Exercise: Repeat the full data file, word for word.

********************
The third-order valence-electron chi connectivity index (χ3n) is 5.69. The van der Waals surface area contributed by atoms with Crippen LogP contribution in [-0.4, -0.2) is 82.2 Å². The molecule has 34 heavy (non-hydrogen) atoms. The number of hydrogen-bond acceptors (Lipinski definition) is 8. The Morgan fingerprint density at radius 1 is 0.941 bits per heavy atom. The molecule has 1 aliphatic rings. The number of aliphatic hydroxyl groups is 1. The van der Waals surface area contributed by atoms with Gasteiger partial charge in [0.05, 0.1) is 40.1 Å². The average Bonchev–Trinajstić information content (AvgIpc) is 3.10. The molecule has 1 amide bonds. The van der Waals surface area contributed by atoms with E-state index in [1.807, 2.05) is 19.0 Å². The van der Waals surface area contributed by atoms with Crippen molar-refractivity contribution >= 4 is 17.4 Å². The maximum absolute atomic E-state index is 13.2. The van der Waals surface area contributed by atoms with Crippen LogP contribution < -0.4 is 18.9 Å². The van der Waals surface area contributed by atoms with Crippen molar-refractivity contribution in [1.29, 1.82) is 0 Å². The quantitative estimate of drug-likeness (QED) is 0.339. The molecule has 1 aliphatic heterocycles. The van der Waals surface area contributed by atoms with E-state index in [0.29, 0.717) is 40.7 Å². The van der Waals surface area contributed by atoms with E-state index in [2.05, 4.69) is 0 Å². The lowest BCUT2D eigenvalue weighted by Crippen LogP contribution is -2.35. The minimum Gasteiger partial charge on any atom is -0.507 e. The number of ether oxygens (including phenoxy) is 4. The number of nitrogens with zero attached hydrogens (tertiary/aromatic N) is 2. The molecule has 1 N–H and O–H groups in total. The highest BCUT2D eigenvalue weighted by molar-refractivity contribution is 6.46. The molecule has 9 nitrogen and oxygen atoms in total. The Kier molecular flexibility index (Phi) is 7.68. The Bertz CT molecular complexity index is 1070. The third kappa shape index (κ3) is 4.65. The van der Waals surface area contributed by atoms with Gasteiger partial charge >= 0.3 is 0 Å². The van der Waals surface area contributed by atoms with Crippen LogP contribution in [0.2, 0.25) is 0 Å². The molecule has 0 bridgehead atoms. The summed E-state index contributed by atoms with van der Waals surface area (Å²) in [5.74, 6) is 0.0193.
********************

The third-order valence-electron chi connectivity index (χ3n) is 5.69. The van der Waals surface area contributed by atoms with Crippen LogP contribution in [-0.4, -0.2) is 82.2 Å². The molecule has 34 heavy (non-hydrogen) atoms. The number of hydrogen-bond acceptors (Lipinski definition) is 8. The Morgan fingerprint density at radius 1 is 0.941 bits per heavy atom. The molecule has 1 aliphatic rings. The number of aliphatic hydroxyl groups is 1. The van der Waals surface area contributed by atoms with Gasteiger partial charge in [0.05, 0.1) is 40.1 Å². The average Bonchev–Trinajstić information content (AvgIpc) is 3.10. The molecule has 1 amide bonds. The van der Waals surface area contributed by atoms with E-state index in [1.807, 2.05) is 19.0 Å². The van der Waals surface area contributed by atoms with Crippen molar-refractivity contribution >= 4 is 17.4 Å². The maximum absolute atomic E-state index is 13.2. The van der Waals surface area contributed by atoms with Crippen LogP contribution < -0.4 is 18.9 Å². The van der Waals surface area contributed by atoms with Crippen molar-refractivity contribution in [1.29, 1.82) is 0 Å². The quantitative estimate of drug-likeness (QED) is 0.339. The molecule has 1 aliphatic heterocycles. The van der Waals surface area contributed by atoms with E-state index in [0.29, 0.717) is 40.7 Å². The van der Waals surface area contributed by atoms with E-state index in [2.05, 4.69) is 0 Å². The lowest BCUT2D eigenvalue weighted by Crippen LogP contribution is -2.35. The minimum Gasteiger partial charge on any atom is -0.507 e. The number of ether oxygens (including phenoxy) is 4. The number of nitrogens with zero attached hydrogens (tertiary/aromatic N) is 2. The molecule has 1 N–H and O–H groups in total. The highest BCUT2D eigenvalue weighted by molar-refractivity contribution is 6.46. The molecule has 9 nitrogen and oxygen atoms in total. The Kier molecular flexibility index (Phi) is 7.68. The Bertz CT molecular complexity index is 1070. The third kappa shape index (κ3) is 4.65. The van der Waals surface area contributed by atoms with Gasteiger partial charge >= 0.3 is 0 Å². The van der Waals surface area contributed by atoms with Crippen LogP contribution in [0.2, 0.25) is 0 Å². The molecule has 0 bridgehead atoms. The summed E-state index contributed by atoms with van der Waals surface area (Å²) in [5.74, 6) is 0.0193.